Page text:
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The chemist in the kitchen
Jeffrey M. Perkel, Ph.D.
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“Of course, this is just the first step,” Cifuentes says. Just because a compound is shown to be bioactive in culture doesn't mean it will work in vivo. When we eat, food is broken down; some components are not absorbed, and others are degraded. “One thing is how you eat these polyphenols, and another is what is happening to them in your stomach, in your intestine, [and] in your liver.”


That question–what happens to food once it is eaten–is one of bioavailability. And it is a question being tackled by Francesco Capozzi and Alessandra Bordoni, both of the University of Bologna, who are organizing this month's third International Conference on Foodomics (May 22-24) in Cesena, Italy.

The chemical composition and nutritional value of food are governed by everything from the genome of the organism from which its made and the environment in which it grows, to interaction with digestive enzymes in the human gut and metabolism in the liver, says Capozzi.

“This is probably why metabolomics is gaining more success now,” suspects Capozzi, “because it is the last step, and it's just summarizing all the cascade effects … [that] in the end produced that ensemble of molecules.”

Still, just as a symphony loses its magic when described simply as notes and frequencies, so too does food, says Capozzi. “We can't depict any food by means of a group of molecules.” Yet, Bordoni adds that foodomics is a field that can harmonize different technologies.

A physician and nutritionist, Bordoni is coordinating a EU-funded project called PATHWAY-27, which aims to evaluate the effectiveness of three specific bioactive components—docosahexaenoic acid, 2-glucan, and anthocyanins—in preventing metabolic syndrome. The project will consider these bioactives not as discrete molecules, but as ingredients of bioactive enriched foods. As such, it will consider the effect of the food matrices, as well as the metabolic profile of urine in people eating these enriched foods. Bordoni is also co-administering (with Capozzi) a second EU-funded project called CHANCE, which Capozzi describes as an observational study looking at how and what people eat, and their resulting metabolic profiles.

To unravel these profiles, Capozzi, a chemist, uses nuclear magnetic resonance (NMR). According to Capozzi, MS is a far more sensitive and higher-resolution tool, and is especially useful for profiling studies. But NMR is more robust and absolutely quantitative. As MS practitioners know well, the technique suffers from issues of ion suppression, competition, and other confounding effects that make quantification difficult—a situation especially problematic in areas like metabolomics.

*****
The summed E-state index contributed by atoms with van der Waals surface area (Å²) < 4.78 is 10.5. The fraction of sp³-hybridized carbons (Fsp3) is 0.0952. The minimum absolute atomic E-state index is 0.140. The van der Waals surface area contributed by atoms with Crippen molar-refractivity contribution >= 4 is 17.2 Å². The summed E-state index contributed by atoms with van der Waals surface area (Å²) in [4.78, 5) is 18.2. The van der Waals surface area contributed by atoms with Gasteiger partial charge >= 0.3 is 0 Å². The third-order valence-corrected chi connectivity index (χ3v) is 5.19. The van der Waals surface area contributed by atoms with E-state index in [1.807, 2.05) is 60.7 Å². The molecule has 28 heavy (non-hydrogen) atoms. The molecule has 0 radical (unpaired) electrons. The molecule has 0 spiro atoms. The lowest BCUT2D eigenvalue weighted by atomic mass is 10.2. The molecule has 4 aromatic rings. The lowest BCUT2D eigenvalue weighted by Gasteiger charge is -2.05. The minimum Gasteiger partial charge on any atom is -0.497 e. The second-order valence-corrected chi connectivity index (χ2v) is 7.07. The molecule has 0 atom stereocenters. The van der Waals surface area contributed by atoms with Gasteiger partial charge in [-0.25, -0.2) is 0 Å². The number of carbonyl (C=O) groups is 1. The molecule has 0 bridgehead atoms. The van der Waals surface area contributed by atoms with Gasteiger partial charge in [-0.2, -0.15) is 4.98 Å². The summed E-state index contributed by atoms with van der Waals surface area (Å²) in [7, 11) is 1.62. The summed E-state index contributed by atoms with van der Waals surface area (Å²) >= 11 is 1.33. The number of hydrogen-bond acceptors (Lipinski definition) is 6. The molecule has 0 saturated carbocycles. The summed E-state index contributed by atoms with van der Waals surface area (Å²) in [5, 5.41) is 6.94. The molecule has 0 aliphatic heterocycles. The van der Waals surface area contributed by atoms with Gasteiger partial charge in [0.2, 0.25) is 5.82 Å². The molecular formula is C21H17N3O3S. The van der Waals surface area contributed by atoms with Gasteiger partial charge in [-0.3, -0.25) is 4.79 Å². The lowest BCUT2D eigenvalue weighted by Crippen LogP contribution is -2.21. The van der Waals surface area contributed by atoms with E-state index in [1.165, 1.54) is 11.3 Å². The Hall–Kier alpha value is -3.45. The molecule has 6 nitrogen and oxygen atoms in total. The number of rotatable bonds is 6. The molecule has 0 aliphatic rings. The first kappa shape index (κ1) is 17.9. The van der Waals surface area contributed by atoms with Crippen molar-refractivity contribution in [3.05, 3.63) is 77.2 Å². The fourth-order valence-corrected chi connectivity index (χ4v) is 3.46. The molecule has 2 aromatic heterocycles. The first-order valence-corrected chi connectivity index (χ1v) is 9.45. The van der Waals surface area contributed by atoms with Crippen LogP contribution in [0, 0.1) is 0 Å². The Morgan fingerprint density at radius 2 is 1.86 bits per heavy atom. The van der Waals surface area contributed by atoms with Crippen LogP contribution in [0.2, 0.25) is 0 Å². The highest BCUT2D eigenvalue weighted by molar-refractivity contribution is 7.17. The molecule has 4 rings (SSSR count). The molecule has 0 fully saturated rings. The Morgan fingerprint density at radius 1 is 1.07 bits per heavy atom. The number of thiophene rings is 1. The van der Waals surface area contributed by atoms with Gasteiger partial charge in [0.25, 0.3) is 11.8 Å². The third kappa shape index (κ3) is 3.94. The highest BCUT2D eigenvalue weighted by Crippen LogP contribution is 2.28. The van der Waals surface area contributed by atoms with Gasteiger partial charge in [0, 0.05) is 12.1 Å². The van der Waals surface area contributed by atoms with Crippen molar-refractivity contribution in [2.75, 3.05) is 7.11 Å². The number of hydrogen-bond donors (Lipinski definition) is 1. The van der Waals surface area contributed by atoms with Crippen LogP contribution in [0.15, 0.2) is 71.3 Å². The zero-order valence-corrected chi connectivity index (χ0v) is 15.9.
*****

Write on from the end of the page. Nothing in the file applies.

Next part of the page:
“NMR is not depending on any condition, because you just put the urine in the tube and you measure it. And you will get the same NMR spectrum in all laboratories having a similar spectrometer,” says Capozzi. NMR's other advantage is its wide dynamic range, meaning that both low and high abundance molecules can be detected in the same spectrum.

Bordoni and Capozzi recently turned their NMR towards Parmigiano Reggiano cheese. According to Bordoni, many Italians believe that older, harder Parmesan cheese is more easily digested than younger, softer ones, and are willing to pay more for the privilege. But when it comes to nutrition, what really matters the most is what the body takes up. So, is there any measurable difference between the two cheeses when it comes to nutrient bioavailability?

To find out, the team set up a system to recapitulate the digestion of 15- and 30-month-old cheese samples in vitro. They then took aliquots at various time points and analyzed digested protein content by proton-NMR. The resulting signatures suggest that the older cheese is indeed digested somewhat more rapidly, but the end product for the body is (unsurprisingly) the same.

“At the end, the two cheeses arrive to the same amount of bioavailable amino acids,” confirms Capozzi.

Capozzi and Bordoni have since applied this same type of analysis to a kind of Italian ham called bresaola (comparing old and new production processes), as well to fish. The results of these latter analyses are not yet published, but the cheese study was included in a special food chemistry issue of Magnetic Resonance in Chemistry.


At Leiden University in the Netherlands, Robert Verpoorte, Professor of Pharmacognosy and Plant Biotechnology, along with with Young Hae Choi, apply proton NMR to the study of Palatinate wines.

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